Government tracking data shows that adults who regularly eat a daily average of at least a quarter ounce of tree nuts—including almonds, Brazil nuts, cashews, filberts (hazelnuts), macadamias, pecans, pine nuts, pistachios, and walnuts—have a lower BMI and blood pressure than non-nut eaters. They also have smaller waist measurements, an indicator of belly fat accumulation.
If you’re not allergic or sensitive to nuts, they’re easy to add to nearly any meal or snack. Blend nut butter into a smoothie, add nuts or drizzle nut butter into overnight oats, sprinkle nuts onto salads, cooked veggies, and stir fries, snack on nuts as is or combined with fruit. You can even whip up a batch of energy balls by combining nut butter and chopped nuts with add-ins like oats, cinnamon, minced dried fruit, and chopped dark chocolate.
RELATED: The Healthiest Nuts for Your Body
I have always considered lentils to be one of the most underrated superfoods on the planet. In addition to being naturally gluten-free, affordable, eco-friendly, versatile, and satisfying, lentils are incredibly nutritious. They’re chock full of plant protein, key minerals, vitamins, and antioxidants, and they’re king when it comes to fiber.
A classic study that tracked belly fat among adults over a five-year period found that for each 10 gram increase in soluble fiber consumed, the rate of visceral fat accumulation decreased by 3.7%. One cup of cooked lentils provides 14 grams of fiber, with about half as soluble fiber, the type that’s also known to help support bowel regularity and lower cholesterol.
Opt for lentils in place of meat as the protein source in a meal, seasoned with herbs and combined with extra virgin olive oil, a generous portion of veggies, and a small serving of healthy starch from sweet potato or fingerling potato, spaghetti squash, or quinoa. Add lentils to a salad, make a simple lentil curry, an instapot lentil soup, or transform these gems into meatless meatballs or a lentil loaf.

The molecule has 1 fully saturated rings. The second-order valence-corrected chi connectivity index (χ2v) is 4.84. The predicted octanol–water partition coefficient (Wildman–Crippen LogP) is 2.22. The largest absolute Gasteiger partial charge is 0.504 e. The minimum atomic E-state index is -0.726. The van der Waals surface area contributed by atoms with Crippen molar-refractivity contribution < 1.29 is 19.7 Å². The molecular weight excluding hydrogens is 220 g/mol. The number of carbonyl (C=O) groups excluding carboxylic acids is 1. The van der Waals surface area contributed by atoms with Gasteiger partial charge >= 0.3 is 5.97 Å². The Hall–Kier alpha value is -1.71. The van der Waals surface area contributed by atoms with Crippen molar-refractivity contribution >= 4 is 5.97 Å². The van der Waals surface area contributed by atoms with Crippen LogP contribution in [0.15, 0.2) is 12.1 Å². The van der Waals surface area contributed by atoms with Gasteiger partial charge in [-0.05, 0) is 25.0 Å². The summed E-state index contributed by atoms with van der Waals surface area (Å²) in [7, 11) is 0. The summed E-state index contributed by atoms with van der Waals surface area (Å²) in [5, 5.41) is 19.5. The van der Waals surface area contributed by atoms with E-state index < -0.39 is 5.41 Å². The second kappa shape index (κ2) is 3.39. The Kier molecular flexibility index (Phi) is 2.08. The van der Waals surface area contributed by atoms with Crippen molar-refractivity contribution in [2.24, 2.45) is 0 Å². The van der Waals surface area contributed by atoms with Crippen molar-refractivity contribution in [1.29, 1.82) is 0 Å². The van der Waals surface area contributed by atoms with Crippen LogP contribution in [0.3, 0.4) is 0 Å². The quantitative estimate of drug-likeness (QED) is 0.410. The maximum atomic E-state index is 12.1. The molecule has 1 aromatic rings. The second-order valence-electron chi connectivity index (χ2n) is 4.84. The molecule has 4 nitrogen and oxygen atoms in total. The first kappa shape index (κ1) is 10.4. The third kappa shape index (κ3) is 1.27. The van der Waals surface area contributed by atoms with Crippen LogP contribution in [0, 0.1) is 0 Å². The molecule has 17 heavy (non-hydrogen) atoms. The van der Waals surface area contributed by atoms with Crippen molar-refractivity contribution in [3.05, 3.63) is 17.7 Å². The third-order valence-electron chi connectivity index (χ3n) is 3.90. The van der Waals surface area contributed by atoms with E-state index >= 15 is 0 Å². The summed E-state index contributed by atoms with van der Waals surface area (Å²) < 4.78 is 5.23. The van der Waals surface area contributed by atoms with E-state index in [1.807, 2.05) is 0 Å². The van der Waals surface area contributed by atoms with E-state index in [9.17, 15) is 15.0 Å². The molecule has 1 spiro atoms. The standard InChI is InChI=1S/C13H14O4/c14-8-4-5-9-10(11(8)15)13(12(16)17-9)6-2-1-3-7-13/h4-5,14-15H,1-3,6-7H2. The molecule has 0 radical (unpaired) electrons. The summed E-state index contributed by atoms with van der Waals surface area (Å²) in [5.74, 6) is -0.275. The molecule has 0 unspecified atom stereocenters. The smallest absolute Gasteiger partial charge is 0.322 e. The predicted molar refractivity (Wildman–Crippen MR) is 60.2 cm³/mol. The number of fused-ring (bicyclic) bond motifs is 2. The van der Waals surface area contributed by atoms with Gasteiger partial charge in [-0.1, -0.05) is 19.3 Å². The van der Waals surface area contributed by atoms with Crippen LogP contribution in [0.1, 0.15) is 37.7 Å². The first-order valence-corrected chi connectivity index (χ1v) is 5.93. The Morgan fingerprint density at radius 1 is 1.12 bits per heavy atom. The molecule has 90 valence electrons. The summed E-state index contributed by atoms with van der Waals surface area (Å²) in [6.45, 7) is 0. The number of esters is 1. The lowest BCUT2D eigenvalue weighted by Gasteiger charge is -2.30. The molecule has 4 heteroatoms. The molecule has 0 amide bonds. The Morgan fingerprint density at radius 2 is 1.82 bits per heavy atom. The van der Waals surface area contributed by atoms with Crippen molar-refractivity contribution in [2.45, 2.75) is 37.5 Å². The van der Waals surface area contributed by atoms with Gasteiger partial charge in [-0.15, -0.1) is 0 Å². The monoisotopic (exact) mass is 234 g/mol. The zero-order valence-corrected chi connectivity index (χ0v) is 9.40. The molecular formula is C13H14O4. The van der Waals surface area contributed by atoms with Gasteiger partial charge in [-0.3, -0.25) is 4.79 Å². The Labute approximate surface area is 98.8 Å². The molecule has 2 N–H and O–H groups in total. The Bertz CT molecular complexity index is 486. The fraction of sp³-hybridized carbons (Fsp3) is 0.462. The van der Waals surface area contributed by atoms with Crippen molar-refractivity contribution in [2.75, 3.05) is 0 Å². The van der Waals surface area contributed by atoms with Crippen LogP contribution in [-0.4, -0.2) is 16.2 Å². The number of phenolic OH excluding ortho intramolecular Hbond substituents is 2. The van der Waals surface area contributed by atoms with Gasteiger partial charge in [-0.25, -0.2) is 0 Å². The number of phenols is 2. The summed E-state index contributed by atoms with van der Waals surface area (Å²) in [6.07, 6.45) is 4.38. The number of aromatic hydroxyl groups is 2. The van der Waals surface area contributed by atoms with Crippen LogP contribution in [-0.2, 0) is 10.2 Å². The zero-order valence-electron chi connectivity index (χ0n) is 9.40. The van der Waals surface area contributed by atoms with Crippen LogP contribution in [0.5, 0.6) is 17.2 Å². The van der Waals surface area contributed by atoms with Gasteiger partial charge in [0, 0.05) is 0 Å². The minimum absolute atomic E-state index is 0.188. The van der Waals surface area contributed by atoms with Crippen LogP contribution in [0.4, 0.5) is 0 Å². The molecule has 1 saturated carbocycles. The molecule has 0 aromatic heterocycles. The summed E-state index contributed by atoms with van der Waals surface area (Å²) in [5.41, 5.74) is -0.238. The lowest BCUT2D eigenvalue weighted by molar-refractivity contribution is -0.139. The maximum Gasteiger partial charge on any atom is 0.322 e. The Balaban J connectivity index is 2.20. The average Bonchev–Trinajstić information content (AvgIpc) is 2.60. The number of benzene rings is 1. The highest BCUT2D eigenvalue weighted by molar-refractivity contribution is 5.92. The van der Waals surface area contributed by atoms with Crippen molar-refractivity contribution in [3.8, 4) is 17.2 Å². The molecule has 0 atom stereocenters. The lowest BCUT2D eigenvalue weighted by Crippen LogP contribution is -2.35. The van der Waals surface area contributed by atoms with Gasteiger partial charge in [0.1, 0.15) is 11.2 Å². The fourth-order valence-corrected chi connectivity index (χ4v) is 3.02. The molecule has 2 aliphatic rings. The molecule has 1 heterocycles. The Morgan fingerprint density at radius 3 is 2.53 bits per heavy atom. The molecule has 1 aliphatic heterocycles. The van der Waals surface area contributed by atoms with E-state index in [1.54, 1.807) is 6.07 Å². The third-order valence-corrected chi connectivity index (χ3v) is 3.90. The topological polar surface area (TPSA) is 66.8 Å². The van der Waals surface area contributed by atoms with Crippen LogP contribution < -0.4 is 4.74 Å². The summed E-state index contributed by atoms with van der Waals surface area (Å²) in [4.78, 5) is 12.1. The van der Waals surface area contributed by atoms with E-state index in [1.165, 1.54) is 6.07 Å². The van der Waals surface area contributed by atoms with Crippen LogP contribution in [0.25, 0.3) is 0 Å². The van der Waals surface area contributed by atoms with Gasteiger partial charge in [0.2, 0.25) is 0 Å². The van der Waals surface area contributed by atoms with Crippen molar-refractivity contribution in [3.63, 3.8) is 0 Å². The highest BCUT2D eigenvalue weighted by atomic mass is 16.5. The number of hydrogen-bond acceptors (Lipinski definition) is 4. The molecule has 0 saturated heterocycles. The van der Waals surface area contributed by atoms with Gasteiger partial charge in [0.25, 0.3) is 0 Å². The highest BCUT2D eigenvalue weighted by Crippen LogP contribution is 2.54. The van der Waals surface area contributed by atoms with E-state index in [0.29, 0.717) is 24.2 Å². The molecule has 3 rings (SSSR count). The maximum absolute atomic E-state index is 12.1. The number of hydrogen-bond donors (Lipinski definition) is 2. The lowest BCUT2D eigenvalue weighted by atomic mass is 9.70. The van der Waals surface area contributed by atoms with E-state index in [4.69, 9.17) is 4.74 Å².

The popularity of keto and paleo diets have caused many people to shun grains altogether, but whole grains are actually health-protective in a number of ways, including a reduction in belly fat. Research that involved more than 2,800 participants of the Framingham Heart Study found that whole-grain intake was inversely associated with both subcutaneous and visceral belly fat, whereas refined grains, like white bread, rice, and pasta, increased belly fat.
Instead of shunning all grains, consume moderate amounts of whole grains or portions that are in line with your energy demands (meaning smaller servings when you’re less active, and larger portions when you’re more active). Good options include oats at breakfast, quinoa added to a salad at lunch, and brown or wild rice added to a stir-fry at dinner. Homemade popcorn, which makes a great crunchy and filling snack, also counts as a whole grain.
Vitamin D is important for a number of functions, including immunity, bone-density regulation, and mental health. Research also shows that a low blood vitamin D level is tied to an increase in both total body fat and visceral belly fat in women, and visceral belly fat in men.
Few foods are significant sources of vitamin D, and one of the best is wild salmon, which can be purchased fresh or in pouches and tins. A four-ounce portion of tinned salmon can provide 80% of the daily value for vitamin D. Add it to avocado toast at breakfast, salads at lunch, transform into salmon burgers, or toss with veggies, olives, and chickpea pasta for dinner.
If you don’t eat fish or don’t like salmon, look for foods that have been fortified with vitamin D, like certain plant milks, or consider taking a vitamin D supplement that provides 800-1000 IU of vitamin D daily.
Cynthia Sass, MPH, RD, is Health's contributing nutrition editor, a New York Times best-selling author, and a private practice performance nutritionist who has consulted for five professional sports teams.
To get more nutrition and diet tips delivered to your inbox, sign up for the Balanced Bites newsletter